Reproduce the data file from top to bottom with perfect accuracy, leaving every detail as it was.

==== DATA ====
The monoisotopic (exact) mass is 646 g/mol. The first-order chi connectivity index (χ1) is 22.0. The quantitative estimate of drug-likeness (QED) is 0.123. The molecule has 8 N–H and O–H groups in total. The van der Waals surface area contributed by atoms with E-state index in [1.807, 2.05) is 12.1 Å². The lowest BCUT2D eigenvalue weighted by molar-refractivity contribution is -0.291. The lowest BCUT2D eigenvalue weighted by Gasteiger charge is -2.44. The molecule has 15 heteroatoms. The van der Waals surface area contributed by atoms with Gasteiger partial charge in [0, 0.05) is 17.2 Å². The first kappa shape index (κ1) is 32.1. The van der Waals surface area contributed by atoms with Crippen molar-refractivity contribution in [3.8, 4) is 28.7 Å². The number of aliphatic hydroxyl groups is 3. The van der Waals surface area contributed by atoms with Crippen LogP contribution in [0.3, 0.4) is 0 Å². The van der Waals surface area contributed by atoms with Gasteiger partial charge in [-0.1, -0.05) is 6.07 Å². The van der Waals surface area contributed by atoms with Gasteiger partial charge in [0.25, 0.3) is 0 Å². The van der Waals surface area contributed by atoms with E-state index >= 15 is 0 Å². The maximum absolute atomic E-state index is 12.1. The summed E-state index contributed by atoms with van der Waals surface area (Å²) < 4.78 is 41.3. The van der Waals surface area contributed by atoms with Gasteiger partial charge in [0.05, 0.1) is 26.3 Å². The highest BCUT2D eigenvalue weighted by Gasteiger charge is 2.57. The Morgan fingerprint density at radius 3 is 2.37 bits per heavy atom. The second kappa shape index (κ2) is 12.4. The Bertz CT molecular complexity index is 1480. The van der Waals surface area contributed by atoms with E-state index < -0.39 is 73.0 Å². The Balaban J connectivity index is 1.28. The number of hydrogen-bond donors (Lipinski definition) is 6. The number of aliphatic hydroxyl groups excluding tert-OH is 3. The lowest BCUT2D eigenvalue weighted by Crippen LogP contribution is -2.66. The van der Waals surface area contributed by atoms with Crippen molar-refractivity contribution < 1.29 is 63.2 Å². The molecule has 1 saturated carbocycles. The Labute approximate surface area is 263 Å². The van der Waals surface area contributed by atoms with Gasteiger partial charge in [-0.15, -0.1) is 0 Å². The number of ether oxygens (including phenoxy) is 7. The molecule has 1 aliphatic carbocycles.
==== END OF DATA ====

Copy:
The monoisotopic (exact) mass is 646 g/mol. The first-order chi connectivity index (χ1) is 22.0. The quantitative estimate of drug-likeness (QED) is 0.123. The molecule has 8 N–H and O–H groups in total. The van der Waals surface area contributed by atoms with E-state index in [1.807, 2.05) is 12.1 Å². The lowest BCUT2D eigenvalue weighted by molar-refractivity contribution is -0.291. The lowest BCUT2D eigenvalue weighted by Gasteiger charge is -2.44. The molecule has 15 heteroatoms. The van der Waals surface area contributed by atoms with Gasteiger partial charge in [0, 0.05) is 17.2 Å². The first kappa shape index (κ1) is 32.1. The van der Waals surface area contributed by atoms with Crippen molar-refractivity contribution in [3.8, 4) is 28.7 Å². The number of aliphatic hydroxyl groups is 3. The van der Waals surface area contributed by atoms with Crippen LogP contribution in [0.3, 0.4) is 0 Å². The van der Waals surface area contributed by atoms with Gasteiger partial charge in [-0.1, -0.05) is 6.07 Å². The van der Waals surface area contributed by atoms with Gasteiger partial charge in [0.25, 0.3) is 0 Å². The van der Waals surface area contributed by atoms with E-state index >= 15 is 0 Å². The maximum absolute atomic E-state index is 12.1. The summed E-state index contributed by atoms with van der Waals surface area (Å²) < 4.78 is 41.3. The van der Waals surface area contributed by atoms with Gasteiger partial charge in [0.05, 0.1) is 26.3 Å². The highest BCUT2D eigenvalue weighted by Gasteiger charge is 2.57. The Morgan fingerprint density at radius 3 is 2.37 bits per heavy atom. The second kappa shape index (κ2) is 12.4. The Bertz CT molecular complexity index is 1480. The van der Waals surface area contributed by atoms with E-state index < -0.39 is 73.0 Å². The Balaban J connectivity index is 1.28. The number of hydrogen-bond donors (Lipinski definition) is 6. The number of aliphatic hydroxyl groups excluding tert-OH is 3. The lowest BCUT2D eigenvalue weighted by Crippen LogP contribution is -2.66. The van der Waals surface area contributed by atoms with Crippen molar-refractivity contribution < 1.29 is 63.2 Å². The molecule has 1 saturated carbocycles. The Labute approximate surface area is 263 Å². The van der Waals surface area contributed by atoms with Gasteiger partial charge in [-0.15, -0.1) is 0 Å². The number of ether oxygens (including phenoxy) is 7. The molecule has 1 aliphatic carbocycles.